Today's Reading: Luke 24
The resurrection is hard to put into words. Part of that is that, as Christians, we've heard the message so many times that you start to wonder what do we say about that hasn't been said already. If Jesus' crucifixion and his status as king is the issue that separates disciples from non-disciples, it's his resurrection that secures our place in his throne room.
I find that one of the most difficult things about accepting Jesus' resurrection is that in our very limited and finite world, death is perceived as having the final word. It's one of the few things that every humanbeing will experience (the other being birth). It's a shared experience that is 100% unavoidable and doesn't care one bit about what we do with our lives. Everyone from the poorest of the poor, to the richest of the rich, the most sickly and the healthy, everyone experiences death.
Not long ago I was eating lunch with a couple pot-head friends of mine (and yes, that is a somewhat humorous thought) and the topic of death came up (because, why not). The reality is that one of them recently lost a good friend by heroine overdose, I was in the midst of ministering and supporting a family who just lost a loved one, and my own family is carrying the weight of watching a loved one slowly deteriorate and die. I mentioned that another friend of mine once observed that realistically we're all terminal. And as we sat there eating burritos, we talked about how we all approach and deal with death, and how death has the ability to put life in perspective. Death causes us to think a bit more about what, how, and why we do what we do - to cherish what we have.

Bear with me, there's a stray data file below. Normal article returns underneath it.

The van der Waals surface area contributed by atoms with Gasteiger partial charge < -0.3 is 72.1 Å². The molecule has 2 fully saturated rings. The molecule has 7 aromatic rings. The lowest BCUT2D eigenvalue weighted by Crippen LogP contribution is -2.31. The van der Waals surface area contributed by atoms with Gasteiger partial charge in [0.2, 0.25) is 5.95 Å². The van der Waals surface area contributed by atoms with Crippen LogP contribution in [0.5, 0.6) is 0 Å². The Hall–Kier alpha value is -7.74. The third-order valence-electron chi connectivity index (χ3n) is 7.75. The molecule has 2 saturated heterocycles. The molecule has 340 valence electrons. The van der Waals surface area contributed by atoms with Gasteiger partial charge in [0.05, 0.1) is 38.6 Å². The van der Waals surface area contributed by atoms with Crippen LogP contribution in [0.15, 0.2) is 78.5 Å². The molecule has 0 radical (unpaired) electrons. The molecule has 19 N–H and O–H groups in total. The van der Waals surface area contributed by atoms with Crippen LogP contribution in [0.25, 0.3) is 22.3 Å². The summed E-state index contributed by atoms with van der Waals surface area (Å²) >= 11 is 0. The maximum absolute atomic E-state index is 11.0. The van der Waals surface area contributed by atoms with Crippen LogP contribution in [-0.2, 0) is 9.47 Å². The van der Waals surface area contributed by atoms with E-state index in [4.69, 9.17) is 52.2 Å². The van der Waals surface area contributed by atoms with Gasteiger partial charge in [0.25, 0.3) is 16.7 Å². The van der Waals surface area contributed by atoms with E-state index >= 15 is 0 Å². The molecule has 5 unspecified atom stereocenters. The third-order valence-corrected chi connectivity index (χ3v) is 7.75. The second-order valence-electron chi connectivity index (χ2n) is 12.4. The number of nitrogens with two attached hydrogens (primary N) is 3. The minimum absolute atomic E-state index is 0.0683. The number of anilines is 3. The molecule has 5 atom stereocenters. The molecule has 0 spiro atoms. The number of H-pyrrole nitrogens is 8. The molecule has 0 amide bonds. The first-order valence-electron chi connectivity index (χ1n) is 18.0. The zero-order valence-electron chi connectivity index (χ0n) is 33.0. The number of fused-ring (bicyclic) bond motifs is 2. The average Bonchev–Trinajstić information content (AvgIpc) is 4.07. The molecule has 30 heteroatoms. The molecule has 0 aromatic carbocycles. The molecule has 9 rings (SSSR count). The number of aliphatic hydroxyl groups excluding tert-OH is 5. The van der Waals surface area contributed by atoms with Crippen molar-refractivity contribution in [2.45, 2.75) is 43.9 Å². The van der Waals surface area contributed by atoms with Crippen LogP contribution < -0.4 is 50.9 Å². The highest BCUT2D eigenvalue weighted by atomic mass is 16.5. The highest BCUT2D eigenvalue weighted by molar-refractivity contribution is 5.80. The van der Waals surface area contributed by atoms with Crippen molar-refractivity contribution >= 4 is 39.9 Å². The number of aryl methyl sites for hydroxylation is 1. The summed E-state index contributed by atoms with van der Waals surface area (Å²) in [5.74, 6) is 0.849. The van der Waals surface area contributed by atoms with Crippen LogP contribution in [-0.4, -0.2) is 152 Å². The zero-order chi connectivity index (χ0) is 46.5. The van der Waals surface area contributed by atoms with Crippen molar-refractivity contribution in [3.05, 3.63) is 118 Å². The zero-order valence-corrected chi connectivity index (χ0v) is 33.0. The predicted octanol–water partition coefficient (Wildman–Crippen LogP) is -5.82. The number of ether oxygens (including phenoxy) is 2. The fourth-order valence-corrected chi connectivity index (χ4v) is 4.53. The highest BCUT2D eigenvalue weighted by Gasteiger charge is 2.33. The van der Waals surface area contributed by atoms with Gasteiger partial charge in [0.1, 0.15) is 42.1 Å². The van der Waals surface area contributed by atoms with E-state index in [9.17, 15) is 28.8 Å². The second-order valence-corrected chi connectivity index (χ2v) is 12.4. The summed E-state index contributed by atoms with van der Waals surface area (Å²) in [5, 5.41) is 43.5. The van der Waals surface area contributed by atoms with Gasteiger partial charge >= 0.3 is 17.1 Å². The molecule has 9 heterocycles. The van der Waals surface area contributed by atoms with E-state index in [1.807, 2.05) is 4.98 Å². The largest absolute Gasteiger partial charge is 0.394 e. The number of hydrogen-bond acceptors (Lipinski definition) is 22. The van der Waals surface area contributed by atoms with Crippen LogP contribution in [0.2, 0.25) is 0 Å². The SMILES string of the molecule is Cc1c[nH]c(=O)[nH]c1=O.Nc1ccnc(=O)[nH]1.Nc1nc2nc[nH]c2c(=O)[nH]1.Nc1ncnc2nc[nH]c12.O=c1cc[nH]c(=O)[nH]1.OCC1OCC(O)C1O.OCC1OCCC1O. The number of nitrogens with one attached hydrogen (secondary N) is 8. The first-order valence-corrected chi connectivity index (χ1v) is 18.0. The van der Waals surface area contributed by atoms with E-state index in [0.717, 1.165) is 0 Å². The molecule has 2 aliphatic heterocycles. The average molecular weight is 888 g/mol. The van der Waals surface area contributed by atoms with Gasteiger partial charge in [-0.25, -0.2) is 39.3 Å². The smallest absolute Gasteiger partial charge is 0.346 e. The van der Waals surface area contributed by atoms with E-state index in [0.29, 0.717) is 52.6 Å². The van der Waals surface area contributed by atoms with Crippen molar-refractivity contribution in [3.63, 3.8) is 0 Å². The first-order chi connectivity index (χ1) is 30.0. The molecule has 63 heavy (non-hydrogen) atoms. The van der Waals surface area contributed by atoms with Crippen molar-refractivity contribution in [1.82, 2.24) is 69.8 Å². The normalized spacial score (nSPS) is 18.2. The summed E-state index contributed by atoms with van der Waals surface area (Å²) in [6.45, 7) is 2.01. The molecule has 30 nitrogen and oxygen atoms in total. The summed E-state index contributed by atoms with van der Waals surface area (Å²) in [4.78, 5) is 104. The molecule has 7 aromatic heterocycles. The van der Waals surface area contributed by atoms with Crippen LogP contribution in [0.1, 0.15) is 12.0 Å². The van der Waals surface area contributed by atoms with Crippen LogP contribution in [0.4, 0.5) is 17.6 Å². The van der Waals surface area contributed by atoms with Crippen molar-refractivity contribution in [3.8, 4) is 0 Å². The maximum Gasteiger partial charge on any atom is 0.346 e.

But what if death isn't the last word? How does that change things?
On one hand, if could have the effect of minimizing the meaning and significance of what happens to us. But on the other hand, it could also bring a certain level of peace to our desperate minds.
Jesus' resurrection and the promise of our own show us that life is the controlling factor for us, not death. Our hope and promise is in the assurance that life goes on. In some ways, the change is subtle (we are now controlled by hope in life, rather than fear of death). But at the same time, it changes how we think, approach, and go through our existence. I was talking to my chiropractor the other day and he was talking about the move from this life to the next as a transition. He had a particularly scientific reason for it that was mostly about our inability to create or destroy matter, but it made sense. Physical death is a transition more than anything else; because of Jesus' own death and resurrection, we move from this life as we know it, to a different sort of life - a better life. And for that, we live now in thanksgiving and praise for what we know is still ahead.